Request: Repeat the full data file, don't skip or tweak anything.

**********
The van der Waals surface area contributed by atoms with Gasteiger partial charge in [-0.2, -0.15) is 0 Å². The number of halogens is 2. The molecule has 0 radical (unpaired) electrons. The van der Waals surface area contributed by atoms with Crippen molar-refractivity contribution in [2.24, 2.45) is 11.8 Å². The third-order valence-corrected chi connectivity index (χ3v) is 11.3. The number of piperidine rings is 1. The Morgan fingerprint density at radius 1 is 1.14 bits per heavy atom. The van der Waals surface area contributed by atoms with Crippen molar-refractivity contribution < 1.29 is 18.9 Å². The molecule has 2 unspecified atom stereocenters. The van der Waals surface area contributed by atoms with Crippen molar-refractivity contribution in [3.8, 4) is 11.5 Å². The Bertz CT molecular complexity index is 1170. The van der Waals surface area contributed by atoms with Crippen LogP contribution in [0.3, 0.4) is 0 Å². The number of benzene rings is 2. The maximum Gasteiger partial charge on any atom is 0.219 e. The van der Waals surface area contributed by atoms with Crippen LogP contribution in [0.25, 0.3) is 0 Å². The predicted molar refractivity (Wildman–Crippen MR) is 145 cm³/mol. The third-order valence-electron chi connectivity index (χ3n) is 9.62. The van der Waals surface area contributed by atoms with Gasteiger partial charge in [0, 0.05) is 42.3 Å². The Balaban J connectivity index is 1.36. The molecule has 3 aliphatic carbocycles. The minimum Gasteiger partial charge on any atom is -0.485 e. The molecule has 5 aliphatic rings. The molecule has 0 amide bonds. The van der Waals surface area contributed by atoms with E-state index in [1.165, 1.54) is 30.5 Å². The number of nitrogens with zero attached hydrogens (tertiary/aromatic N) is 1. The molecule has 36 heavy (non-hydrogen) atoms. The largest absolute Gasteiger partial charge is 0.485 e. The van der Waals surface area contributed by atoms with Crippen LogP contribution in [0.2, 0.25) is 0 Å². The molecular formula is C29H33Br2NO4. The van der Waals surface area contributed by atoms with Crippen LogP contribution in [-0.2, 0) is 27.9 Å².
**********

The van der Waals surface area contributed by atoms with Gasteiger partial charge in [-0.2, -0.15) is 0 Å². The number of halogens is 2. The molecule has 0 radical (unpaired) electrons. The van der Waals surface area contributed by atoms with Crippen molar-refractivity contribution in [2.24, 2.45) is 11.8 Å². The third-order valence-corrected chi connectivity index (χ3v) is 11.3. The number of piperidine rings is 1. The Morgan fingerprint density at radius 1 is 1.14 bits per heavy atom. The van der Waals surface area contributed by atoms with Crippen molar-refractivity contribution < 1.29 is 18.9 Å². The molecule has 2 unspecified atom stereocenters. The van der Waals surface area contributed by atoms with Crippen molar-refractivity contribution in [3.8, 4) is 11.5 Å². The Bertz CT molecular complexity index is 1170. The van der Waals surface area contributed by atoms with Crippen LogP contribution in [0.3, 0.4) is 0 Å². The number of benzene rings is 2. The maximum Gasteiger partial charge on any atom is 0.219 e. The van der Waals surface area contributed by atoms with Crippen LogP contribution in [0.25, 0.3) is 0 Å². The predicted molar refractivity (Wildman–Crippen MR) is 145 cm³/mol. The third-order valence-electron chi connectivity index (χ3n) is 9.62. The van der Waals surface area contributed by atoms with Gasteiger partial charge in [0, 0.05) is 42.3 Å². The Balaban J connectivity index is 1.36. The molecule has 3 aliphatic carbocycles. The minimum Gasteiger partial charge on any atom is -0.485 e. The molecule has 5 aliphatic rings. The molecule has 0 amide bonds. The van der Waals surface area contributed by atoms with E-state index in [1.165, 1.54) is 30.5 Å². The number of nitrogens with zero attached hydrogens (tertiary/aromatic N) is 1. The molecule has 36 heavy (non-hydrogen) atoms. The largest absolute Gasteiger partial charge is 0.485 e. The van der Waals surface area contributed by atoms with Crippen LogP contribution in [0.2, 0.25) is 0 Å². The molecular formula is C29H33Br2NO4. The van der Waals surface area contributed by atoms with Crippen LogP contribution in [-0.2, 0) is 27.9 Å².